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MathGroup Archive 2004

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Re: Sum question and general comment

  • To: mathgroup at smc.vnet.net
  • Subject: [mg50687] Re: [mg50638] Sum question and general comment
  • From: "David Park" <djmp at earthlink.net>
  • Date: Fri, 17 Sep 2004 01:15:53 -0400 (EDT)
  • Sender: owner-wri-mathgroup at wolfram.com

Steve,

For summing over arbitrary index values it's generally easiest to abandon
Sum and go directly to Plus and use functional programming to generate the
indices.

For an arbitrary list in indices...

Plus @@ MapThread[f, {{1, 2, 3, 5, 7, 8, 21}}]

To exclude a specific set of indices from a larger complete domain...

Plus @@ f /@ Complement[Range[100], {23, 36}]

To eliminate diagonal elements from a double sum...

Plus @@ Flatten[Outer[If[#1 == #2, 0, f[#1, #2]] &, Range[10], Range[10]]]

David Park
djmp at earthlink.net
http://home.earthlink.net/~djmp/

From: Steve Gray [mailto:stevebg at adelphia.net]
To: mathgroup at smc.vnet.net

I don't want to overload the group with my questions, so I only post after
not being able to find the answer in the Help or at the site. Part of the
problem of course is that it isn't clear how to state the question so that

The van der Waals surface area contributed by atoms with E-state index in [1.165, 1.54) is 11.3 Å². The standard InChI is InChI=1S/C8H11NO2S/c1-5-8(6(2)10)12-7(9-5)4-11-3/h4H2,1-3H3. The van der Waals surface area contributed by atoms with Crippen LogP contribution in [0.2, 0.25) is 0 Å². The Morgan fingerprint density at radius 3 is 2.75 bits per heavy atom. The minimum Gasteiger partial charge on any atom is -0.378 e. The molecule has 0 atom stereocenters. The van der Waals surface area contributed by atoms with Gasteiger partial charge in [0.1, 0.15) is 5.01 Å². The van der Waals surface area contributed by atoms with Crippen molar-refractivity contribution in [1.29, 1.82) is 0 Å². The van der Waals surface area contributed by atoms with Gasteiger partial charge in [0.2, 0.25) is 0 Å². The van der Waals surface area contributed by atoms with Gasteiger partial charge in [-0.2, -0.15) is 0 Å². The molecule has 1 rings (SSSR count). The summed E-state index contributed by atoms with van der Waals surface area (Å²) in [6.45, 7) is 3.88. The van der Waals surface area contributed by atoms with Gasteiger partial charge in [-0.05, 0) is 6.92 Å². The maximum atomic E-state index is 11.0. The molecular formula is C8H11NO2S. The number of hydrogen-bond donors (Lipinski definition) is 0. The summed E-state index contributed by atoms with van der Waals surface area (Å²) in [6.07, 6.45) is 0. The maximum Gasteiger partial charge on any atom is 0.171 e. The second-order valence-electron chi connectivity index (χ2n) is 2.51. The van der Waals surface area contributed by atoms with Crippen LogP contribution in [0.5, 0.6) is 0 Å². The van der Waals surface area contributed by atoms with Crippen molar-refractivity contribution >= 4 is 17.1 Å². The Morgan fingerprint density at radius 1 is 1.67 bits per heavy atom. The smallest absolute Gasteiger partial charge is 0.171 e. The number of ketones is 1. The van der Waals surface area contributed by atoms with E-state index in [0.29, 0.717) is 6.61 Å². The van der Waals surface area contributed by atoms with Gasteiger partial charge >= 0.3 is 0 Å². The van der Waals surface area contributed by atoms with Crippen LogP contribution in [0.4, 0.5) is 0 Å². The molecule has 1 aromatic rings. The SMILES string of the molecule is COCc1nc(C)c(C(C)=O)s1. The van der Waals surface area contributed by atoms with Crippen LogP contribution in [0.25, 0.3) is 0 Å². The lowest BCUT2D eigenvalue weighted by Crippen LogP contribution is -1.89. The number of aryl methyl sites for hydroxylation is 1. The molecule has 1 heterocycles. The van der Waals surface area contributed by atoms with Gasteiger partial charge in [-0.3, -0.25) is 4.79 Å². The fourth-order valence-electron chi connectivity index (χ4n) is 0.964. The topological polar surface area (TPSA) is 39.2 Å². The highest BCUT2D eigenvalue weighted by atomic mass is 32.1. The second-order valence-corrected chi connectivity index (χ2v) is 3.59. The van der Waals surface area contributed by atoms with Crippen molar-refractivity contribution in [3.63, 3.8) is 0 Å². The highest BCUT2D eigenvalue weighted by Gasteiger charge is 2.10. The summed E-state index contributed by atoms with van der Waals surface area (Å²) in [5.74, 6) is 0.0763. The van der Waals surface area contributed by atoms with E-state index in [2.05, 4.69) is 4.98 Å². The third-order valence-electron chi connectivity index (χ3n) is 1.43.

I can look it up*. Anyway, the current question has to do with Sum and
similar "indexed" operations:

I find no way to do, for example,
"Sum over i=1 to 100 except i!= 23 and 36", etc., or Sum over values
belonging to a list, such as
"Sum over i (belonging to) {1,2,3,5,7,8,21}", etc., or
"Sum ( i=1 to 10) Sum (0ver j=1 to 10 but j !=i)", etc. (this can be
awkwardly done with j=1 to i-1
and j=i+1 to 10)
In some cases there can be workarounds using things like
(1- KroneckerDelta[i,j]), etc., but these can get complicated and obscure.
I would have thought that Mathematica could do operations like these
directly,
but ??. Thank you for any information.

Steve Gray

* Someone who makes major progress on the problem of letting users
communicate with a computer in
ordinary, appropriate technical "people" language will have big success.
Currently in almost all
software one must ask using exactly the right terms. (I realize that
Microsoft and others are trying
to make progress here, but it's negligible so far in my opinion.) Part of
the answer would be a
greatly expanded index, compiled knowing what terms people are likely to use
for their questions.




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